SBA Affiliation Rules and Control: The Minority Owner Trap

Does a person who owns a minority share of a company “control” the company under the SBA affiliation rules?  Yes, if the company has no majority owner and the minority share owned by the individual in question is the largest, or is similar in size to, the largest other minority shares.

Get all that?  An example may help.  The decision of the SBA Office of Hearings and Appeals in Size Appeal of Advent Environmental, Inc., SBA No. SIZ-5325 (2012), demonstrates how this rule can be a trap for the unwary.

In the Advent Environmental size appeal, the question was whether Advent Environmental, Inc. was affiliated with a company called International Wholesale Tile.  Anthony Otten, who controlled Advent, owned a 25% interest in IWT.  Three other people also owned 25% interests in IWT.

According to Advent, Mr. Otten’s role in IWT was primarily as a passive investor, not a day-to-day corporate decision-maker.  The company’s operating agreement indicated that Mr. Otten, as a 25% owner, could not unilaterally make decisions for the company.

Nevertheless, the SBA Area Office held that Mr. Otten controlled IWT by virtue of a special SBA affiliation rule, which creates a legal presumption that a minority owner controls a company when the company has no majority owner, and the minority owner in question owns a share that is equal or approximately equal in size to the next largest shares.  Because Mr. Otten’s share was equal in size to those of his co-owners, the SBA found that Mr. Otten controlled IWT.  Because he also controlled Advent, the SBA found the companies affiliated.

On appeal, SBA OHA agreed with the SBA Area Office.  SBA OHA recognized that Mr. Otten could not unilaterally make decisions for the company, but wrote that “OHA has long held that the mere fact that a minority shareholder cannot individually control a concern is not sufficient to overcome the presumption” that the rule applies.  Because of the affiliation, Advent Environmental was found ineligible for a small business set-aside contract it thought it had won.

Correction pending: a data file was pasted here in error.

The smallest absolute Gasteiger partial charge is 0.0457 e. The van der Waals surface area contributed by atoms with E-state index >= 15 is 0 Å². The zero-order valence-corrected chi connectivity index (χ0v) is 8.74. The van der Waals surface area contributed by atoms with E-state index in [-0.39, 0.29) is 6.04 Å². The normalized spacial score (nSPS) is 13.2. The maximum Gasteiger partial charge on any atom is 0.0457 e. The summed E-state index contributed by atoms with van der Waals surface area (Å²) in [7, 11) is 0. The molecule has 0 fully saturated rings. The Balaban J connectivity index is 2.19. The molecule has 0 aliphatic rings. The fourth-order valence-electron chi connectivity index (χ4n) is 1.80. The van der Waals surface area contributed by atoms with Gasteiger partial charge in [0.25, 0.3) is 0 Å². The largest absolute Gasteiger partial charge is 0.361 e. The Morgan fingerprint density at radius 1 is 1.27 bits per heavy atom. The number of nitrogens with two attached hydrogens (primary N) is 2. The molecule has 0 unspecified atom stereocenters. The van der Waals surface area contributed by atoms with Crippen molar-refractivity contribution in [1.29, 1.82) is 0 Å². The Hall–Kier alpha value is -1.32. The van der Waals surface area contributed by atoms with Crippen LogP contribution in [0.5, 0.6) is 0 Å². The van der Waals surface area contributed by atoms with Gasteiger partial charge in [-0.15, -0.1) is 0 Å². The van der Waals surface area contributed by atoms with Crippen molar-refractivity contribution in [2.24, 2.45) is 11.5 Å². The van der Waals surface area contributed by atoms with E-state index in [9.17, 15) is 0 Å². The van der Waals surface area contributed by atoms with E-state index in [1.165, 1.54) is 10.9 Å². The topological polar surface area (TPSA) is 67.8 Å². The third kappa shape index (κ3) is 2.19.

The SBA’s “minority shareholder” affiliation rule may seem counterintuitive—after all, an individual like Anthony Otten cannot unilaterally make decisions for the company, so how can he control it?  But the rule stems from the SBA’s conclusion that, for affiliation purposes, every company must be controlled by someone, even if that someone is a minority owner.  In the case of Mr. Otten and Advent, the minority shareholder rule proved very costly indeed.

Full disclosure: In this size appeal, I represented a competitor of Advent, making the argument that the minority shareholder rule should apply. 

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